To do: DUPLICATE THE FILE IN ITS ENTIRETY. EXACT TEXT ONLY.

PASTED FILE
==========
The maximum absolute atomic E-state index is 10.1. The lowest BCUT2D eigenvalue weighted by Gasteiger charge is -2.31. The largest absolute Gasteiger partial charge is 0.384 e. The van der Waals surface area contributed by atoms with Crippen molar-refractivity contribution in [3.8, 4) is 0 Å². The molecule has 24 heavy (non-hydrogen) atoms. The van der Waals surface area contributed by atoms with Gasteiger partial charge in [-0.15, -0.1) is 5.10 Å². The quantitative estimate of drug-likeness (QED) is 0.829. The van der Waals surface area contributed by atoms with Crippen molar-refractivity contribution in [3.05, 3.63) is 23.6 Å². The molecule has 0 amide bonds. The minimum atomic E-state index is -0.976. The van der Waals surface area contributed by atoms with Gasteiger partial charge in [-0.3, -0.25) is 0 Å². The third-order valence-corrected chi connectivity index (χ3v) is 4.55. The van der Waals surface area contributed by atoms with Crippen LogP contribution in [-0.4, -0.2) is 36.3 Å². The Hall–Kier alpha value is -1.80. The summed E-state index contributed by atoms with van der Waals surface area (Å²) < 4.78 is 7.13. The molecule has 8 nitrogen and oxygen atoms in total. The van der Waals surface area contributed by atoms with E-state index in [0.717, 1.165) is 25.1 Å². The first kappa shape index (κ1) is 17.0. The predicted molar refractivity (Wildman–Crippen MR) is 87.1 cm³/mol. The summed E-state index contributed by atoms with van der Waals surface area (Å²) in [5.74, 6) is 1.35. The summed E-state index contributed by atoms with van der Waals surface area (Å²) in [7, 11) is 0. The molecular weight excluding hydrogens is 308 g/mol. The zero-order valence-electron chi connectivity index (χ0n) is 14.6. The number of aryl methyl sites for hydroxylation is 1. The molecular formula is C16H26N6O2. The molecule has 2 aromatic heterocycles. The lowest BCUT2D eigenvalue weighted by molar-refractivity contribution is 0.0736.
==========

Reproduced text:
The maximum absolute atomic E-state index is 10.1. The lowest BCUT2D eigenvalue weighted by Gasteiger charge is -2.31. The largest absolute Gasteiger partial charge is 0.384 e. The van der Waals surface area contributed by atoms with Crippen molar-refractivity contribution in [3.8, 4) is 0 Å². The molecule has 24 heavy (non-hydrogen) atoms. The van der Waals surface area contributed by atoms with Gasteiger partial charge in [-0.15, -0.1) is 5.10 Å². The quantitative estimate of drug-likeness (QED) is 0.829. The van der Waals surface area contributed by atoms with Crippen molar-refractivity contribution in [3.05, 3.63) is 23.6 Å². The molecule has 0 amide bonds. The minimum atomic E-state index is -0.976. The van der Waals surface area contributed by atoms with Gasteiger partial charge in [-0.3, -0.25) is 0 Å². The third-order valence-corrected chi connectivity index (χ3v) is 4.55. The van der Waals surface area contributed by atoms with Crippen LogP contribution in [-0.4, -0.2) is 36.3 Å². The Hall–Kier alpha value is -1.80. The summed E-state index contributed by atoms with van der Waals surface area (Å²) < 4.78 is 7.13. The molecule has 8 nitrogen and oxygen atoms in total. The van der Waals surface area contributed by atoms with E-state index in [0.717, 1.165) is 25.1 Å². The first kappa shape index (κ1) is 17.0. The predicted molar refractivity (Wildman–Crippen MR) is 87.1 cm³/mol. The summed E-state index contributed by atoms with van der Waals surface area (Å²) in [5.74, 6) is 1.35. The summed E-state index contributed by atoms with van der Waals surface area (Å²) in [7, 11) is 0. The molecular weight excluding hydrogens is 308 g/mol. The zero-order valence-electron chi connectivity index (χ0n) is 14.6. The number of aryl methyl sites for hydroxylation is 1. The molecular formula is C16H26N6O2. The molecule has 2 aromatic heterocycles. The lowest BCUT2D eigenvalue weighted by molar-refractivity contribution is 0.0736.